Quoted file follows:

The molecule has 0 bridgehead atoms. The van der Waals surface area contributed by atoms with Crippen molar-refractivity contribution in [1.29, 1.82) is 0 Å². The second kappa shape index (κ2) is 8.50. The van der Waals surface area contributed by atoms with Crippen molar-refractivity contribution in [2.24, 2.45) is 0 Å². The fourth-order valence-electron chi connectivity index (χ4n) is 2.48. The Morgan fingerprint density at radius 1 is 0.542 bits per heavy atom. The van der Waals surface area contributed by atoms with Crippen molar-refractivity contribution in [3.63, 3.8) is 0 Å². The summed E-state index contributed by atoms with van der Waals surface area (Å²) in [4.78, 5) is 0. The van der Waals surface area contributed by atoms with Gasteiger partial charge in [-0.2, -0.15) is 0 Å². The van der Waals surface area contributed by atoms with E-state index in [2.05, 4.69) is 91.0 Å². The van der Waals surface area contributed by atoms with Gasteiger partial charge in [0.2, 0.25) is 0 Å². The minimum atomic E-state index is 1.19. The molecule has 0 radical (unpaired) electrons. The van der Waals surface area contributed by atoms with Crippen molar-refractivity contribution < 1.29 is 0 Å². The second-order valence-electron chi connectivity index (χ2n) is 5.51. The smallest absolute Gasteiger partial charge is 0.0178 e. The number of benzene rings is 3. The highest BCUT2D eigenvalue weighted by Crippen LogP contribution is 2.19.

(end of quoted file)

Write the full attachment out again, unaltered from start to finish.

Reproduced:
The molecule has 0 bridgehead atoms. The van der Waals surface area contributed by atoms with Crippen molar-refractivity contribution in [1.29, 1.82) is 0 Å². The second kappa shape index (κ2) is 8.50. The van der Waals surface area contributed by atoms with Crippen molar-refractivity contribution in [2.24, 2.45) is 0 Å². The fourth-order valence-electron chi connectivity index (χ4n) is 2.48. The Morgan fingerprint density at radius 1 is 0.542 bits per heavy atom. The van der Waals surface area contributed by atoms with Crippen molar-refractivity contribution in [3.63, 3.8) is 0 Å². The summed E-state index contributed by atoms with van der Waals surface area (Å²) in [4.78, 5) is 0. The van der Waals surface area contributed by atoms with Gasteiger partial charge in [-0.2, -0.15) is 0 Å². The van der Waals surface area contributed by atoms with E-state index in [2.05, 4.69) is 91.0 Å². The van der Waals surface area contributed by atoms with Gasteiger partial charge in [0.2, 0.25) is 0 Å². The minimum atomic E-state index is 1.19. The molecule has 0 radical (unpaired) electrons. The van der Waals surface area contributed by atoms with Crippen molar-refractivity contribution < 1.29 is 0 Å². The second-order valence-electron chi connectivity index (χ2n) is 5.51. The smallest absolute Gasteiger partial charge is 0.0178 e. The number of benzene rings is 3. The highest BCUT2D eigenvalue weighted by Crippen LogP contribution is 2.19.